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I am trying to design a deployment process for an enterprise level application. I have heard conflicting opinions on whether Composer can be used in the production environment.

I understand that running composer update would be a mistake since you can pull in untested versions. Instead in production it is recommend that only composer install is used.

So that being said, my biggest concern is security. How easy is man in the middle attack possible. Is it possible if packagist gets hacked that we can pull down hacked code?

I don't want to have a manual process in place where each time I deploy I have to manually bring the vendor file over. Currently Jenkins will move the source files to production. I don't want to version control the vendor folder if at all possible.

  1. Should I actually be concerned about security if I use composer install.
  2. If I don't use composer in production, how do you suggest I deploy vendor files?
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Yes, you should be concerned and try to understand which data transports are involved.

The current implementation of Composer does use a lot of checksums internally, but there is no package signing involved, so anything that gets downloaded during composer install might be potentially any software depending on which servers hosting either the software repository or TGZ/ZIPs, or are asked about metadata, are a valid target that could be tampered with to affect what you'd install.

Note however that this isn't only related to security. If you depend on the software packages being installable during your production deployment, it is even more likely that any of the mentioned servers is offline. How would you protect your deployment against any server outages of third party software hosting? The answer to this question is pretty simple: Host the software locally.

And this answer will also affect the security question: If you host the software packages locally, you can also audit these versions before making them available internally. Depending on which level of security you need, you'd either check every single version you get, and restrict the available versions to only the few you are able to check, or you might create a more generous way of asserting that the software you get is fetched from the original Git repository, and create the ZIP version of the software locally (ZIPs are more convenient if you don't intend to further develop the packages IMO).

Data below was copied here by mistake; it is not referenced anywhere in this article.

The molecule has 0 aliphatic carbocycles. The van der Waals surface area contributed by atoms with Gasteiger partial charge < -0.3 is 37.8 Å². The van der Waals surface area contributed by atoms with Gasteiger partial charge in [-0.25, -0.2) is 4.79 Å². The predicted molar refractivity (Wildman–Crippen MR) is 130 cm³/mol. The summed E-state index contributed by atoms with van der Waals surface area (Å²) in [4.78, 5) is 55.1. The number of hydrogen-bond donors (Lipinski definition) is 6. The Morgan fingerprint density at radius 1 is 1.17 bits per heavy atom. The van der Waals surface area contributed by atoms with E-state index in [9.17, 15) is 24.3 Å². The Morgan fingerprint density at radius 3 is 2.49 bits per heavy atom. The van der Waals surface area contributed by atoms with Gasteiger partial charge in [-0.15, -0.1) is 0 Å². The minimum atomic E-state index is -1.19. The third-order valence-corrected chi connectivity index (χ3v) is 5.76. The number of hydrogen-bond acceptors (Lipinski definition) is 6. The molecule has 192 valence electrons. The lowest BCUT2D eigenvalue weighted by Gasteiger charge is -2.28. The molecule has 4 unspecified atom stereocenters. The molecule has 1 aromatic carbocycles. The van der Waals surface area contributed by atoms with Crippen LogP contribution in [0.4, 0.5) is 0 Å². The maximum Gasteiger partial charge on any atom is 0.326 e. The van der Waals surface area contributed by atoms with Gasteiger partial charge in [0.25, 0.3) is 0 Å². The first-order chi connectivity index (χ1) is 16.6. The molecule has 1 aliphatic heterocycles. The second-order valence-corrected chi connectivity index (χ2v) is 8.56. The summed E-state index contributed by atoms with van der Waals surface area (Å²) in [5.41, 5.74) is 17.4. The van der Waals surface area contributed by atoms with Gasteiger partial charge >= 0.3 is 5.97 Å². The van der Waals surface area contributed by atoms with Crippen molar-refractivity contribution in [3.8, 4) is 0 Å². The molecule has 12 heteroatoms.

There are only two software products known that may help here: Toran Proxy is a commercial product from Jordi Boggiano (one of the Composer core developers) that is supposed to also help fund the development of Composer and the infrastructure. The other software is Satis, which also allows creating local copies of the packages you use.

Disclaimer: My answer probably does not get into the finer details, and may present some details too brief or possibly wrong. It is not meant to address every security detail, but rather give a broad overview. The security and authenticity checking of software packages is one topic being in discussion for quite some time (see https://github.com/composer/composer/issues/38 for example), but without any result so far.

  • Thanks Sven, much appreciated response! – Roeland Oct 8 '14 at 6:27

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